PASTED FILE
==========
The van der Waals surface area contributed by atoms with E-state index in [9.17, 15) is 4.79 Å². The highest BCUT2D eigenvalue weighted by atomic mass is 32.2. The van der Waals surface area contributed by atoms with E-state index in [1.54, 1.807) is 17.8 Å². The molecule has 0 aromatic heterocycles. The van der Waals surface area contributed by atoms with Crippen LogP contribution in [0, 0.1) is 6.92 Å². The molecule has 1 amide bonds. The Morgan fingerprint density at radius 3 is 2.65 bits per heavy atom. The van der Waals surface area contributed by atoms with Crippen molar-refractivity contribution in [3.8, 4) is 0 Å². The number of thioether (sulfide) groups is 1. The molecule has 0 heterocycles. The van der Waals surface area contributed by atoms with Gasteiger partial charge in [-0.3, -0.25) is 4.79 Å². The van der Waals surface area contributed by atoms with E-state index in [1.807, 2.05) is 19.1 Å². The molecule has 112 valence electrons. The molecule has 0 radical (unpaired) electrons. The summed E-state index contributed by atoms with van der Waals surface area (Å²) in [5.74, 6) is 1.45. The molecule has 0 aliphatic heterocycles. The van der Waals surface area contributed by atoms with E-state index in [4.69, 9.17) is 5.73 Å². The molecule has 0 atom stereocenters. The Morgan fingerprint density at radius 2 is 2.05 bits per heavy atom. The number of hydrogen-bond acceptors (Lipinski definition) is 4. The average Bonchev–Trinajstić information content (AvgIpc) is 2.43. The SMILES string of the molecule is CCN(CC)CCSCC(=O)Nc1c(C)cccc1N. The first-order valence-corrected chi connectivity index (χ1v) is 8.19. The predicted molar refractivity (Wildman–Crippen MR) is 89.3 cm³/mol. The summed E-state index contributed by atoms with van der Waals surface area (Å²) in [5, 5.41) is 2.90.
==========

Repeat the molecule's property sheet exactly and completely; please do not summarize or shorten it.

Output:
The van der Waals surface area contributed by atoms with E-state index in [9.17, 15) is 4.79 Å². The highest BCUT2D eigenvalue weighted by atomic mass is 32.2. The van der Waals surface area contributed by atoms with E-state index in [1.54, 1.807) is 17.8 Å². The molecule has 0 aromatic heterocycles. The van der Waals surface area contributed by atoms with Crippen LogP contribution in [0, 0.1) is 6.92 Å². The molecule has 1 amide bonds. The Morgan fingerprint density at radius 3 is 2.65 bits per heavy atom. The van der Waals surface area contributed by atoms with Crippen molar-refractivity contribution in [3.8, 4) is 0 Å². The number of thioether (sulfide) groups is 1. The molecule has 0 heterocycles. The van der Waals surface area contributed by atoms with Gasteiger partial charge in [-0.3, -0.25) is 4.79 Å². The van der Waals surface area contributed by atoms with E-state index in [1.807, 2.05) is 19.1 Å². The molecule has 112 valence electrons. The molecule has 0 radical (unpaired) electrons. The summed E-state index contributed by atoms with van der Waals surface area (Å²) in [5.74, 6) is 1.45. The molecule has 0 aliphatic heterocycles. The van der Waals surface area contributed by atoms with E-state index in [4.69, 9.17) is 5.73 Å². The molecule has 0 atom stereocenters. The Morgan fingerprint density at radius 2 is 2.05 bits per heavy atom. The number of hydrogen-bond acceptors (Lipinski definition) is 4. The average Bonchev–Trinajstić information content (AvgIpc) is 2.43. The SMILES string of the molecule is CCN(CC)CCSCC(=O)Nc1c(C)cccc1N. The first-order valence-corrected chi connectivity index (χ1v) is 8.19. The predicted molar refractivity (Wildman–Crippen MR) is 89.3 cm³/mol. The summed E-state index contributed by atoms with van der Waals surface area (Å²) in [5, 5.41) is 2.90.